Hope and foresight are vital for constructive resilience. Through individual and communal resilience resources, we muster hope, confidence, and generosity toward initiatives that have a twofold effect. Not only do they promote personal flourishing, they also promote community. Constructive resilience entails rebuilding in the wake of disasters. It empowers us to face the challenges present in worthwhile but difficult projects, enabling us to build something positive out of destructive events. The concept of constructive resilience can help to deepen our understanding of Aquinas’ treatment of initiative. For Aquinas, besides what is specific to the virtues of courage and patience, there...

    • 6 Resistant Resilience and Aquinas’ Virtues of Endurance
      (pp. 241-264)

      Fortitude fails if we only intermittently stand firm to fearful things and take initiatives to accomplish our goals. In order to resist the destructive effects of adversity, rather, we need to endure with consistency and master the emotions and dispositions that give us staying power. We must endure the difficulty, hold firm in the good, resist self-destruction, and persist until we accomplish our goal. Thomas identifies two movements and distinct virtues here: patience and perseverance.¹ These virtues are key elements in his virtue theory and in understanding moral and spiritual resiliency and vulnerability.

      Resilience research and the psychosocial sciences—such...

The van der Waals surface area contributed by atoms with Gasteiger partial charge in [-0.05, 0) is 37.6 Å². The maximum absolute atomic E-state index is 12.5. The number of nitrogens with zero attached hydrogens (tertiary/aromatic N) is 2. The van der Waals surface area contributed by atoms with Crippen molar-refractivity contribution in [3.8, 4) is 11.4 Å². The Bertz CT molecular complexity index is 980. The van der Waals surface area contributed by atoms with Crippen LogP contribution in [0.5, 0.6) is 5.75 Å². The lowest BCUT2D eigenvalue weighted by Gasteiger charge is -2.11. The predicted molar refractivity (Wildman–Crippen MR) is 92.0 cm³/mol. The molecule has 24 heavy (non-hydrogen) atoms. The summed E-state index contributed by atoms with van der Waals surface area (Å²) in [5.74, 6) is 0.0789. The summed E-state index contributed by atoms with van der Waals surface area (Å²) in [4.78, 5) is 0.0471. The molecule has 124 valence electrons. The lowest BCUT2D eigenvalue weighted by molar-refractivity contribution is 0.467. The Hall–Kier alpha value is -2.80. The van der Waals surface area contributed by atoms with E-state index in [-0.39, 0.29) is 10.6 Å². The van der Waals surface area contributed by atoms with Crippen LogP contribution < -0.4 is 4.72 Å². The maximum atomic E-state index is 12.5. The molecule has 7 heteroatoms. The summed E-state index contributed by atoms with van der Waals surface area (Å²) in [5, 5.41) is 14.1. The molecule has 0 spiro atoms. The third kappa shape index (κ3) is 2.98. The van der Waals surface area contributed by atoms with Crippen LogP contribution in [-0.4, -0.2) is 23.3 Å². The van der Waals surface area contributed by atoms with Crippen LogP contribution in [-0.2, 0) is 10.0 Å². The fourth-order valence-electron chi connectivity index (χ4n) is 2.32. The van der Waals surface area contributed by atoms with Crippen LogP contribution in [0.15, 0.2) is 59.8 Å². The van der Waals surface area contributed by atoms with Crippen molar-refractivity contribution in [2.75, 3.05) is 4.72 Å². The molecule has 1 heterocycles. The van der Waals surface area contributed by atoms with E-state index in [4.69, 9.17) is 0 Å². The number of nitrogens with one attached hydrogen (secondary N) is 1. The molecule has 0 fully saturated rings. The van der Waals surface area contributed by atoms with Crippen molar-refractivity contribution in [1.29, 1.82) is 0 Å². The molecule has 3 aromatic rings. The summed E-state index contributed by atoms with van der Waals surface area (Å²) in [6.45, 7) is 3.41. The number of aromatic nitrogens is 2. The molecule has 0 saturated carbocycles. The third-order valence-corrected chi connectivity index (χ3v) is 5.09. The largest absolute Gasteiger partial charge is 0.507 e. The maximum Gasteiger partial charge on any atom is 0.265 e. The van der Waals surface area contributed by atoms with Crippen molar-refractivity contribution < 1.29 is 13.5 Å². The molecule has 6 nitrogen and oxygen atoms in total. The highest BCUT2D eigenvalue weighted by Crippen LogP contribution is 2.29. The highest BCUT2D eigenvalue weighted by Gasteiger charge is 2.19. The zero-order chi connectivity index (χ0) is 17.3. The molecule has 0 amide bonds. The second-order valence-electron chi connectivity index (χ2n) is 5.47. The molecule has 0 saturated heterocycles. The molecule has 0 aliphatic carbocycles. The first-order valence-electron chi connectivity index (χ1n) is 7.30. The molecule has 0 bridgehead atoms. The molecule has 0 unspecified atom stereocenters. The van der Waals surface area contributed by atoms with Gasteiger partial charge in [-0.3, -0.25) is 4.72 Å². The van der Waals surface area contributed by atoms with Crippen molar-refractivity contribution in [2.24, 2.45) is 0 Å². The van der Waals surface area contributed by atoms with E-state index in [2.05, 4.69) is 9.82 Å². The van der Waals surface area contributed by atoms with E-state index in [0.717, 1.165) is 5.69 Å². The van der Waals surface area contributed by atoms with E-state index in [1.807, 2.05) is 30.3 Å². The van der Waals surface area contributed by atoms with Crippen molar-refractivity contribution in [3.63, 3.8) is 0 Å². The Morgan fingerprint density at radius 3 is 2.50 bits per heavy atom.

• [PART THREE. Introduction]
      (pp. 265-266)

      I have delayed treating explicitly the theological aspect of fortitude until now in order to allow clear terrain for dialogue between resilience research and Aquinas’ virtue anthropology. The previous chapters serve as a foundation concerning his vision of human agency in adversity and the way in which resilience research offer psychosocial insights on human development and resilience in difficulty. By treating the theological aspects of virtue and resilience apart from the philosophical and psychosocial aspects, I do not mean to imply that the subject (person or community) examined philosophically and scientifically differs from the subject examined spiritually and theologically. Rather...

    • 7 Aquinas’ Theological Transformation of Fortitude and Resilience
      (pp. 267-299)

      In order to investigate the infused virtue of fortitude and its relationship with spiritual resilience, next we shall examine Aquinas’ teaching on martyrdom and the centrality of the gifts, beatitudes, and fruits of the Holy Spirit in Christian fortitude. We thus build upon the reflections on resilience and the virtue of fortitude found in chapter 4.